Syrian envoy claims most arms are smuggled from Lebanon


Syrian Ambassador to Lebanon Ali Abdel Karim Ali on Tuesday claimed that “the largest amount of smuggled arms is coming from a brotherly country, Lebanon.”

“Smuggling arms and armed men, hosting deserters and mercenaries does not reflect a policy of disassociation,” Ali told Hezbollah’s Al-Manar television station.

He also said that “nourishing terrorist acts by smuggling arms and providing help to the ‘so-called Free Syrian Army’ harms the ties between Lebanon and Syria.”

Ali’s comments come after Lebanese Foreign Minister Adnan Mansour, who has come under harsh criticism by March 14 politicians over his position at the Arab League’s meetings on Damascus, defended Monday Lebanon’s policy to dissociate itself from the 10-month unrest in Syria.“The dissociation policy is not a Lebanese innovation and does not mean a no-stance, but not forcing Lebanon to comply with the adopted position,” Mansour told a delegation from the Journalists’ Union.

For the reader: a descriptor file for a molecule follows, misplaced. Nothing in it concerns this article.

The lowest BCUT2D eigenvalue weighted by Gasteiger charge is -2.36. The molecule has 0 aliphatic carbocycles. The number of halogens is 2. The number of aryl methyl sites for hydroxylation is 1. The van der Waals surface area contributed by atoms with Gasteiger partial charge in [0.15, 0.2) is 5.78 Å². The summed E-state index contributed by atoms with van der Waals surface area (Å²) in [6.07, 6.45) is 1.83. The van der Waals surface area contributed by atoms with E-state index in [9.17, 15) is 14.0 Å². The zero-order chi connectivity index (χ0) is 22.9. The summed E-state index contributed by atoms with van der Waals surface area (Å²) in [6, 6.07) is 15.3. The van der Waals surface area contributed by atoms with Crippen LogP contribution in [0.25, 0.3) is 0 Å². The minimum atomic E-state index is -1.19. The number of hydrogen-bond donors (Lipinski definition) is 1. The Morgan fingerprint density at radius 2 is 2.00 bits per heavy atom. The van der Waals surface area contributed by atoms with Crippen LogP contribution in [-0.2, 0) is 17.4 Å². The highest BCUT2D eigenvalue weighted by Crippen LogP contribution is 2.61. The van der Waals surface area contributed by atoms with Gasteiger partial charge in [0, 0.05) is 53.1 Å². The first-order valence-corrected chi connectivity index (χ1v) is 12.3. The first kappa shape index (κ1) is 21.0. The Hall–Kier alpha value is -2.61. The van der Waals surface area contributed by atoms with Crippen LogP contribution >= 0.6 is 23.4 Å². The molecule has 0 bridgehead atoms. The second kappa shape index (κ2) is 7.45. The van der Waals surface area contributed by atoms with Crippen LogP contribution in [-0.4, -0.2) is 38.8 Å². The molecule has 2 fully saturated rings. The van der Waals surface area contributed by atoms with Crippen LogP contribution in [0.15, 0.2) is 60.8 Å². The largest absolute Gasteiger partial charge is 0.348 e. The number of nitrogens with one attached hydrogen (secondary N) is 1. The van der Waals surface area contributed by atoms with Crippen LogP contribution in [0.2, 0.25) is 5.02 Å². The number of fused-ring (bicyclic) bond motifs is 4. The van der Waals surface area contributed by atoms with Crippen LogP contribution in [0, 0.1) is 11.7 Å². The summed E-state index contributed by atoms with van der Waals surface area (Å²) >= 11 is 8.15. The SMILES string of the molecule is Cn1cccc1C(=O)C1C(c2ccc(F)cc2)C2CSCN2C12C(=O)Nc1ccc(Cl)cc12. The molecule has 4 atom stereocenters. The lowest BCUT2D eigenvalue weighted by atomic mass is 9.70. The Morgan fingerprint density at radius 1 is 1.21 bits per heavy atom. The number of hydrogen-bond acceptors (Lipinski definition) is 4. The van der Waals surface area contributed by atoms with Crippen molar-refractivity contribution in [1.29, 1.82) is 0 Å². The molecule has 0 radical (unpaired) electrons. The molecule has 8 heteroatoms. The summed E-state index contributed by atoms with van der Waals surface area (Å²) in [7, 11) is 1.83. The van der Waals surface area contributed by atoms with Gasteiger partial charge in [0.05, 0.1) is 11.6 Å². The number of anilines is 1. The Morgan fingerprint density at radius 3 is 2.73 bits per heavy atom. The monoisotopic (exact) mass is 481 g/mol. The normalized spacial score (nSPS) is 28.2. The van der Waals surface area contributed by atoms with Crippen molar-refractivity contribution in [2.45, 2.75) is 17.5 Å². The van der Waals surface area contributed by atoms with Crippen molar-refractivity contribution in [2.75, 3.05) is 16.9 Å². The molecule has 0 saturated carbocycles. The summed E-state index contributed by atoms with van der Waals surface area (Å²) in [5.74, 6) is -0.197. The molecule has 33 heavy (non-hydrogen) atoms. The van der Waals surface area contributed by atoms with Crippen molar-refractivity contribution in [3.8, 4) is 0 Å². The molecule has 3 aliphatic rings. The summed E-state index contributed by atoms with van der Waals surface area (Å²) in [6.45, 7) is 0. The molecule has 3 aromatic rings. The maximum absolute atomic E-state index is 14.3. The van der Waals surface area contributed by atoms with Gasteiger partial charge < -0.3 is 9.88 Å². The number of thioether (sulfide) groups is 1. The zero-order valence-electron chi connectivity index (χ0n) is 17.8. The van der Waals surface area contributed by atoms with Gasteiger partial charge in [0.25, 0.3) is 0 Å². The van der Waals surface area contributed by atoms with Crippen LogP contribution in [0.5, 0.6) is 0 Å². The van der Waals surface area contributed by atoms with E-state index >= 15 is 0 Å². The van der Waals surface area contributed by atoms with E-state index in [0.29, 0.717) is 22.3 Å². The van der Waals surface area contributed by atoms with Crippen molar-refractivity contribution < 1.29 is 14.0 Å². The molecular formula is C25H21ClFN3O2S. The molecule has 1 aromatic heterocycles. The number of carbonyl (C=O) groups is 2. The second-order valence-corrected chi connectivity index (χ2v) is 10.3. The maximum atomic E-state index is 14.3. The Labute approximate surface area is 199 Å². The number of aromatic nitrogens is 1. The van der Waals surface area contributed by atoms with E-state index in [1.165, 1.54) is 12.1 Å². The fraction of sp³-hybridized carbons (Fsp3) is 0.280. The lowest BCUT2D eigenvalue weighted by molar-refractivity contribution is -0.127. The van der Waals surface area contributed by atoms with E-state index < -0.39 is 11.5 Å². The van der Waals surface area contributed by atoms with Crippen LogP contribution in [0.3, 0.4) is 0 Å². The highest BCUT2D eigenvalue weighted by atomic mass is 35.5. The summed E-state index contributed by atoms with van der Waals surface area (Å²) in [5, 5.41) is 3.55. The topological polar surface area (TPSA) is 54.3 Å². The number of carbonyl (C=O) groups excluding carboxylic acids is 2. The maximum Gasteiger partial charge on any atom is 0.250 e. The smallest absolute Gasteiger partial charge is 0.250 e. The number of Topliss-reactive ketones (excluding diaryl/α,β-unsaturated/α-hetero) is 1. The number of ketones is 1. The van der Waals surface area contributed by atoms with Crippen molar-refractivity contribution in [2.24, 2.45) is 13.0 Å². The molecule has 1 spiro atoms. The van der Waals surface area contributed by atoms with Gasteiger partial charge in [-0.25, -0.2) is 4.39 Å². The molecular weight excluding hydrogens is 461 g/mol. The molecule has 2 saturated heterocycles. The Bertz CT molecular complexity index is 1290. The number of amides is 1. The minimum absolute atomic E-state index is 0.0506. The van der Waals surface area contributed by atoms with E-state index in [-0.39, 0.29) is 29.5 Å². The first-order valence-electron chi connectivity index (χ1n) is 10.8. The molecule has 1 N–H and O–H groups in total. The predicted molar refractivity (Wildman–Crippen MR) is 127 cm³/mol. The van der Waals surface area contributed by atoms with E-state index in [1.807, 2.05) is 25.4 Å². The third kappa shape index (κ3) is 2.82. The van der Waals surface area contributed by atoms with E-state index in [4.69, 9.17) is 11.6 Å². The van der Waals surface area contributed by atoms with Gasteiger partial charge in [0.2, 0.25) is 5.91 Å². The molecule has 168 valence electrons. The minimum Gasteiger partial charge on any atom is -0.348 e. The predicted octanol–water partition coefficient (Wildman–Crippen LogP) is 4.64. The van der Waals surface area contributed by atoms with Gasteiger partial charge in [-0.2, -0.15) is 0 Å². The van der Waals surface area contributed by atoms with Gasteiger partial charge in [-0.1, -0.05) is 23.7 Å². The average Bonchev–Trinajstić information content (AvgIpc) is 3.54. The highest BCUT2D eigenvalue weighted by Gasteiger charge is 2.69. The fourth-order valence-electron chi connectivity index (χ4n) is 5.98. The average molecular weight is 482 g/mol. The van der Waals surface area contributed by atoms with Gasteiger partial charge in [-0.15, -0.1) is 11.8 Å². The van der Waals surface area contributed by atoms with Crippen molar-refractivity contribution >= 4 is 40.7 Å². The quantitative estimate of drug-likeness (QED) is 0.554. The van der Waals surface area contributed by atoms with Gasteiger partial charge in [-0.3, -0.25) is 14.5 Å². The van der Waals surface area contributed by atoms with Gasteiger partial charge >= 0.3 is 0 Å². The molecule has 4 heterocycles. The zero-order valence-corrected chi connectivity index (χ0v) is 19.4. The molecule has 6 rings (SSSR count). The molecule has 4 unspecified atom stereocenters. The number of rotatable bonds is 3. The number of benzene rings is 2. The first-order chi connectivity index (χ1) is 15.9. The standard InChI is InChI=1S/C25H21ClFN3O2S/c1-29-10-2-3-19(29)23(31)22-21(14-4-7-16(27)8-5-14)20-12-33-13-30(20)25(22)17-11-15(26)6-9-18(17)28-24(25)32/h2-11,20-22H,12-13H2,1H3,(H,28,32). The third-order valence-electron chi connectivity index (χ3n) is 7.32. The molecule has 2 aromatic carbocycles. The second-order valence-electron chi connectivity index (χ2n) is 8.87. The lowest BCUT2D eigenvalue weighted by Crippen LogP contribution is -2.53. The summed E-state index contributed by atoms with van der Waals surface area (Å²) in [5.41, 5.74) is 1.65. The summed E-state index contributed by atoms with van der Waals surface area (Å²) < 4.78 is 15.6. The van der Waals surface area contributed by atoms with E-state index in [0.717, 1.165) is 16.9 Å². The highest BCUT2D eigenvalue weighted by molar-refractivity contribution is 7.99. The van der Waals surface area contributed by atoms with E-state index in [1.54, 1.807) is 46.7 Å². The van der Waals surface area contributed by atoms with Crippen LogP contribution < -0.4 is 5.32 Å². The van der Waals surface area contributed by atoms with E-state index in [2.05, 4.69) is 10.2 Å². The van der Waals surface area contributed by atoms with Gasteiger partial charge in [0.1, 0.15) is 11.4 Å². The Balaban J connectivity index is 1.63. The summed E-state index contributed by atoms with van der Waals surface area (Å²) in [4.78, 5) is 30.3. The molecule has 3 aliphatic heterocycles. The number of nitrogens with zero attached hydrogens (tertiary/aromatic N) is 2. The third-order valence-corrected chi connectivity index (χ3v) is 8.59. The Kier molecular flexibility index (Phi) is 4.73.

“Lebanon is a special case. It does not support or oppose any decision taken by the Arab League. Lebanon’s special relations with Syria make us take the decision which is good for Lebanon’s interest in the first place, and for the special relations between Lebanon and Syria by virtue of the geographical, historical, family, commercial and economic situation. Whether we like it or not, we have to take all these matters into consideration,” he said.

“Lebanon’s system is sectarian while Syria’s is secular. In Syria, there is a one-party system, while in Lebanon there is a plurality of parties. In Syria, there is a presidential system, while in Lebanon there is a parliamentary system,” Mansour said, adding: “Therefore, there is a difference in the ruling systems. But our common denominator is security and stability. Here lies our supreme interest regardless of those who do not want relations with Syria for personal reasons.

“Whether we like it or not, we are affected by what is happening around us. If we close our border with Syria, who will lose? We will in the first place. Ninety percent of our external trade to the Gulf is exported by land via the Syrian gate,” Mansour added.

The Syrian regime blames “terrorist gangs ” for the popular unrest that has swept the country since mid-March, with the United Nations estimating that at least 5,400 people have been killed since the uprising started .